By Brian Schweitzer
Water is the lifeblood of Montana. The first explorers to Montana arrived on the river and met the first Montanan's near a river. Trade routes began on the river. Gold mining began where water could be diverted from the creeks (pronounced cricks in Montana). The first real Montana political battles were about water rights not range rights or copper. Whiskey's for drinkin' and water's for fightin'.
We own water in Montana. If you use water, you have a filed water right. Your water right is filed according to the date filed or a system called prior appropriation. The first party to file has the first right and the last party to file has the last right. If there isn't enough to go around, the last parties are cut off first. There are rights for stock water, irrigation, hydroelectric dams, urban users have rights, fish and wildlife have rights and Indian Reservations have the oldest rights.
Part 1, paragraph 1 of Montana water law states, "Pursuant to Article IX of the Montana Constitution, the legislature declares that any use of water is a public use and the waters within the state are the property of the state for the use of its people and are subject to appropriation for beneficial uses."
Montana spawns the Missouri River, the longest River in America. Glacier National Park feeds waterways to the Pacific, Atlantic and Arctic Oceans. Montana watches most of her water flow downstream to feed hydroelectric dams, shipping and industry elsewhere.
Montana Power Company began running hydroelectric dams in 1912 to fuel Montana's smelters and railroads. Water rights were filed and granted. The Public Service Commission began regulating power rates for Montana's consumers and industry soon after. Montana Power continued to generate and deliver electricity in Montana with the partnership of ratepayers who helped fund the development of transmission lines and generating capacity. This partnership maintained some of the cheapest electricity in America.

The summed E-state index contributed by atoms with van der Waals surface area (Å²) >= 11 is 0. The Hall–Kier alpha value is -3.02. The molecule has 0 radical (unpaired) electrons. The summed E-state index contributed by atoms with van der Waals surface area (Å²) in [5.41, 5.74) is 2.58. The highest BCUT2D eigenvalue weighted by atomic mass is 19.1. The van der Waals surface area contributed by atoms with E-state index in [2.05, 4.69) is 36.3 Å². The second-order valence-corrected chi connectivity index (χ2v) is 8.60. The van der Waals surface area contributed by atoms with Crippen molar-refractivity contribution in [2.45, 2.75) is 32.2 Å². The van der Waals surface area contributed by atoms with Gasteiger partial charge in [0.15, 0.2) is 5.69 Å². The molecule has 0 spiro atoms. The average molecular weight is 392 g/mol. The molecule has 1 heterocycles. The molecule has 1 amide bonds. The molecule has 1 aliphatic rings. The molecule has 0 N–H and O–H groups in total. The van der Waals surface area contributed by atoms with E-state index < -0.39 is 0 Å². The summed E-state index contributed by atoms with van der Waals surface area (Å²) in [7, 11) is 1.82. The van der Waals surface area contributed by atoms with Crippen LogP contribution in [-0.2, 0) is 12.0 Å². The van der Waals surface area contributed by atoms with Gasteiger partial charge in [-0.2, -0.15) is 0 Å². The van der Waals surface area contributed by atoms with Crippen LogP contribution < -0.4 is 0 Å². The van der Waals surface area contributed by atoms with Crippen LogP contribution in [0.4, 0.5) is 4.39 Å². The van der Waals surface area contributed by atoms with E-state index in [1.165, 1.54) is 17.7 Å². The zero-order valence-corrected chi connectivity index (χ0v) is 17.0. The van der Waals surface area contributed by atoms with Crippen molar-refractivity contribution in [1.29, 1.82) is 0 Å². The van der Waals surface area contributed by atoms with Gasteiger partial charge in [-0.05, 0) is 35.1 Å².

The people of Montana have sacrificed a great deal for cheap power. When Hungry Horse dam was built, abundant logging and wildlife habitat in Montana were surrendered. The cheap power created fifty years of high paying jobs at the Aluminum smelter near Columbia Falls, but the plant is now closed. Fort Peck Dam inundated hundreds of productive farms and Yellowtail dam was built over the objections of tribal leader Yellowtail and the Crow Nation.
People on the Missouri, Kootenai and Flathead Rivers also made sacrifices. Cheap Electricity meant jobs for our children and grandchildren. As Montana Water Law states, "waters within the state are the property of the state for the use of its people". What better use for the people of Montana then cheap electricity?
What good is a water right and water in the river if you can't afford the electricity? In 1998, politicians claimed they had a plan to double the value of Montana's agricultural output, in part by converting more than 500,000 acres from dryland to irrigated land. With current crop prices, farmers cannot afford to pay more for electricity. Montana will irrigate fewer acres! More water, electricity, and jobs will flow out of state.
When Montana deregulated electricity in 1997 allowing MPC to sell the generating assets to Pennsylvania Power and Light, our legacy of cheap power was sold down the river. The cost of generating electricity in Montana has changed very little during the last two years. The generators of electricity now claim that they need to sell Montana's water and coal to Montanan's at California prices. Most of the electricity produced in Montana stays in Montana. The surplus power is shipped out of state. The power companies only possess transmission capacity to ship a fraction of Montana generated power out of state. How can they demand a California price when they can't deliver to California?
We should support additional energy production for our country. Montana has coal, oil, gas, wind and water. We can create high paying jobs with wise energy development, but let's remember to take care of Montana's energy needs first. It is prudent and it is the law.
Montana water belongs to the people of Montana. It is time that the people of Montana demand that our leaders stand up and fight. We already watch most of Montana's water flow out of state with little beneficial use for the people of Montana. Don't let energy take the same route. Whiskey's for drinkin' and water's for fightin'.